What is the point of the debates

Free University of Berlin

Hesselmann: At the moment I have the impression that above all the risks of communication on the Internet are seen - especially by teachers. I don't want the internet and social media to be viewed naively, we also have to respond to the problems and legitimate concerns. But sometimes I have the impression that we only perceive the whole thing as a risk, often it's just about internet addiction.

Traninger: True, we rarely have a positive approach, but basic culture techniques are used to deal with these media. When it comes to digitization, people talk about how to equip the classes, whether every student should have an iPad - and at the same time, threat scenarios are set up. The media education we currently have is often a problem machine.

Hesselmann: Social media are also an artistic medium. Teju Cole, an African American writer, has been a literary tweeter for years. He has now switched to Facebook.

Traninger: Twitter poetry has become a big field.

Hesselmann: That's a great thing, and I think it's extremely important that examples like this are covered. You could do something like that in literature class at school, just like at university.

well-founded: The current media change is not the first in history. Book printing and the rotary press also had an impact on communication. You, Ms. Traninger, have also dealt with the shift from orality to written form in the culture of debate in the early modern period. What can we learn from this for the present?

Traninger: In our research project we examined the concept of impartiality in the European scholarly culture in the 17th and 18th centuries. We looked at the debate patterns that prevailed at universities before and during this period and what has changed with the advent of periodicals. That is precisely the medium that has brought about and enables the great change in debate of these years. A new idea emerges, that of a “learned republic”. It included: "We scholars all over Europe are networked, our form of government is that of a republic, and war should in principle and permanently rule in it." It is astonishing that Pierre Bayle and other great thinkers in the 17th century say that this space, this “scholarly republic” is characterized by great freedom - the freedom to attack one another brutally and without consideration, and there is a permanent war: all against all. This is actually not what we would have expected for the 17th and 18th centuries. That seems more like a description of what we are now seeing in internet forums and social media platforms.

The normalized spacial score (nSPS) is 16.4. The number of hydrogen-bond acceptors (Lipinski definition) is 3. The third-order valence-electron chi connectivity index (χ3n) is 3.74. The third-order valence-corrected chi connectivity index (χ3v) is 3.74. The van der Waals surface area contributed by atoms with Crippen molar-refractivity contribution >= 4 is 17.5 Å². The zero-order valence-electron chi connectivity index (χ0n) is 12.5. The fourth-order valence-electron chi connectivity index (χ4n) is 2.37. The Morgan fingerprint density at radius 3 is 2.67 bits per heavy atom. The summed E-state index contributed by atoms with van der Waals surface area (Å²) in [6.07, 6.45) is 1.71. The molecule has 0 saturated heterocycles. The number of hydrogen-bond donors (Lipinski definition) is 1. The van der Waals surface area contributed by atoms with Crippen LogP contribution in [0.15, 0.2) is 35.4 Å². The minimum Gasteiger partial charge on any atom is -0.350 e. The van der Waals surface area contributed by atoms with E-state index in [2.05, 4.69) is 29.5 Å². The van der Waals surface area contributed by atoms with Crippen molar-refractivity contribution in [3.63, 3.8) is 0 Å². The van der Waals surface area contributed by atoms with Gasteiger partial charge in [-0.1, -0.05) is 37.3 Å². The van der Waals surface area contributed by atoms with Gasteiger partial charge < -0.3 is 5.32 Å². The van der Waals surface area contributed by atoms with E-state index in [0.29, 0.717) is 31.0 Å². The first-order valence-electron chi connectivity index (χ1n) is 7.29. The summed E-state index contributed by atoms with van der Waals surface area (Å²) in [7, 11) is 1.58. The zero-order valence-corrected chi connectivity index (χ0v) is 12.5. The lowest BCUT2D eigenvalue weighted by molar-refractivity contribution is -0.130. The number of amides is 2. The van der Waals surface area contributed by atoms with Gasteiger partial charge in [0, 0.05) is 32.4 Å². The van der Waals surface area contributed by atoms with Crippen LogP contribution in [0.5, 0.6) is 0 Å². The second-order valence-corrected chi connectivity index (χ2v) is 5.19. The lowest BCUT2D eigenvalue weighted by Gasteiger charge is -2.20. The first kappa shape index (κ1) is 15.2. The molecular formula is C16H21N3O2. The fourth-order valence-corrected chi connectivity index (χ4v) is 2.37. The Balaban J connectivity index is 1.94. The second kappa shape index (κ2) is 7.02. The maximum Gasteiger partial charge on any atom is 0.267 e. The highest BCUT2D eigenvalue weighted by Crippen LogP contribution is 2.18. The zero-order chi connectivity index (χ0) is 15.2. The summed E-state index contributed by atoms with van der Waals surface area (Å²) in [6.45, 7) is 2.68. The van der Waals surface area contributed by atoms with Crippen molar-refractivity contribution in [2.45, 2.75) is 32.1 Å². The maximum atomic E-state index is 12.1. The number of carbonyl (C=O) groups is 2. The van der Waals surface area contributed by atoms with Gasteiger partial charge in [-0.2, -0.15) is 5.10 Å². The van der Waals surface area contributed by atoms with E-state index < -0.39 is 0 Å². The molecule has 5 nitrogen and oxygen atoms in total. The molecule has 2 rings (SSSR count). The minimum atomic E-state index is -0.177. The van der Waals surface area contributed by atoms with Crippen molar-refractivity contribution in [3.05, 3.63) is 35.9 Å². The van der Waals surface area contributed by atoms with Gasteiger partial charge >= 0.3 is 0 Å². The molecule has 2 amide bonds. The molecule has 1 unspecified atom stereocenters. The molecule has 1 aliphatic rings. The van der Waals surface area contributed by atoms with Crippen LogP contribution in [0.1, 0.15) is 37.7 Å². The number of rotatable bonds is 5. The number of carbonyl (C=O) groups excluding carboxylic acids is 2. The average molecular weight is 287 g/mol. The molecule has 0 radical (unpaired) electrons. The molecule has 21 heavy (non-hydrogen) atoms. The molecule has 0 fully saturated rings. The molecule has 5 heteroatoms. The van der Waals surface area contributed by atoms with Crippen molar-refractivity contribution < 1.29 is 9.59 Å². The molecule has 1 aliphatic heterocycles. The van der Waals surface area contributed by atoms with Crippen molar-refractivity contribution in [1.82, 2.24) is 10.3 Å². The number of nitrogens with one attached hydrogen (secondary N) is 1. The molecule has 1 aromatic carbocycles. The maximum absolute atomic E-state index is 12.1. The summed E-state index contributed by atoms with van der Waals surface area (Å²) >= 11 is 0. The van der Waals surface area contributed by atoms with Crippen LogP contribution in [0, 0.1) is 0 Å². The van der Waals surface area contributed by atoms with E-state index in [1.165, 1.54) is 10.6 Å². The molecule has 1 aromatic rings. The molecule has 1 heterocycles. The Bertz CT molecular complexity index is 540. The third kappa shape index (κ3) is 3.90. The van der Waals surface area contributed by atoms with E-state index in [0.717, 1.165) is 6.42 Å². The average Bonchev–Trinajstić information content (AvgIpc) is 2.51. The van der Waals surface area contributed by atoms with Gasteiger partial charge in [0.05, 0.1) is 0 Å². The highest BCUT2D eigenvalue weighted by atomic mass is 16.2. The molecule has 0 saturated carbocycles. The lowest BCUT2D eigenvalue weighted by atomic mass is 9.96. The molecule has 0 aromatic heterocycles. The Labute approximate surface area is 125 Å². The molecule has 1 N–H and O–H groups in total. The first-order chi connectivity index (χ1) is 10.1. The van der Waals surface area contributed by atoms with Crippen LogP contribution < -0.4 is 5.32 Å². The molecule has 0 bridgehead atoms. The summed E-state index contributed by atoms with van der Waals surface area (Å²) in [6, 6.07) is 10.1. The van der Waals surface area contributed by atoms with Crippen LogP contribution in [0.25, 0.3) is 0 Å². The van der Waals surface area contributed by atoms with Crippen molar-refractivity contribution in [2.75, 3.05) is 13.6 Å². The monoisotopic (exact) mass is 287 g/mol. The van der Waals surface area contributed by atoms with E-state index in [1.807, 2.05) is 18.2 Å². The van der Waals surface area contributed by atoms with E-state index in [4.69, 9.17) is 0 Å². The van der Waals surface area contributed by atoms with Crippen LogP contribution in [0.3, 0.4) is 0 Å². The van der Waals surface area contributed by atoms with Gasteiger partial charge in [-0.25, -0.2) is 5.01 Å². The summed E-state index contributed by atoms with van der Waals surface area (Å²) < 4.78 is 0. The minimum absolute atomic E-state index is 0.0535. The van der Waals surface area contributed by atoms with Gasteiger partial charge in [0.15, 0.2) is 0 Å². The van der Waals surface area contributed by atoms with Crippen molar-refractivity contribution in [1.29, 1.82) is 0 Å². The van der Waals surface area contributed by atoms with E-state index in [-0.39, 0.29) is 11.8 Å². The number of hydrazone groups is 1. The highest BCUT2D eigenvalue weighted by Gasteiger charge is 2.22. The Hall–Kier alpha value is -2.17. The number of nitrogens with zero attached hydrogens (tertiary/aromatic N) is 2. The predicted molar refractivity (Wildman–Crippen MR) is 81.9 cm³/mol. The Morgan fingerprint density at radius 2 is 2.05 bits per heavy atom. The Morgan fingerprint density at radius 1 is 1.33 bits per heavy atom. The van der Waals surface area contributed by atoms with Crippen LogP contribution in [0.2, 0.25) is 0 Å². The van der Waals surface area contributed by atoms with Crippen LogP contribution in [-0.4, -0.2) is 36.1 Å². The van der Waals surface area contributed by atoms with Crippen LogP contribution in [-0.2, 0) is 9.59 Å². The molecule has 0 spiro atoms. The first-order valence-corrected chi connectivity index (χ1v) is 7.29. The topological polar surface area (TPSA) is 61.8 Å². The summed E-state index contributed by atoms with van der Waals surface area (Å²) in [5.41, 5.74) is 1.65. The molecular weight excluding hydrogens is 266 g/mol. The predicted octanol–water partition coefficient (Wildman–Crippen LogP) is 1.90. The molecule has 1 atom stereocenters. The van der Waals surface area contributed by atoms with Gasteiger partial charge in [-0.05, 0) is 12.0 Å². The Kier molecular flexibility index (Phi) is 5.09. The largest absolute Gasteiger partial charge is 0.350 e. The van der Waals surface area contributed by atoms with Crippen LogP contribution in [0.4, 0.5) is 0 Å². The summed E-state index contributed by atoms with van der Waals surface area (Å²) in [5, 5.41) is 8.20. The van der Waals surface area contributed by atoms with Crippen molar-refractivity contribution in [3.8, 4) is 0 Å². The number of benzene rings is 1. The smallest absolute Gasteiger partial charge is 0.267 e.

well-founded: What was done to counter escalations in the “learned republic”?

Traninger: The interesting thing is that the declaration of war is accompanied by an ideal of taming. It was said: war? Yes, but we put forward our arguments impartially. What does that mean? We do not abstain from expressing an opinion, but we pretend that everything we want to say has first been put to the test. We want to introduce a quality of judgment: We do not take into account whether this is my friend, my brother-in-law, my patron, against whom I argue, but I also have to examine my argument. This kind of reflected differentiation or distancing from what you are actually trying to say is an interesting consideration. Of course that doesn't work at all in the learned republic, and there are terrible arguments. But such considerations are apparently lacking today. It would be a nice meta-debate to think like back then: “We want to have free access to the media, but let's see how we can organize that.” That was a really exciting situation in the 17th century. Hesselmann: Totally exciting. We are also currently trying a little experiment that goes in this direction. The Tagesspiegel, for example, set up the debate portal “Causa”, and you have just given me a nice name for it: the digital republic of scholars. For example, political scientists like Thomas Risse and Tanja Börzel or natural scientists like Christian Thomsen write there. With "Causa" we try to have a structured debate like this and "oblige" the debaters to formulate their arguments in writing and to evaluate the arguments of the others. That was our original idea, but not every scientist gets involved, so it didn't work out as hoped. It is also an attempt to take debate to a higher level. The next step is to open up these debates. The work of the colleagues will be the moderation. My colleague Tilmann Warnecke, for example, led the debate in which the President of Freie Universität, Peter-André Alt, writes about how a university should be run these days. Traninger: I really like that you are introducing this series of debates because that is actually the mode of the scholastic university. We are heading towards the Luther anniversary, towards the Reformation anniversary with its theses. Your forum obviously works exactly like the scholastic disputation: theses are put forward, and then pro and contra arguments are made, and you always have to stick to the topic. I have often asked myself: What would Philipp Melanchthon or Martin Luther think about the way we debate today? They would probably see a big mess, because the most important thing at the time was the status controversiae. Where are we actually? What are we talking about? What are our terms? Where do we understand terms differently?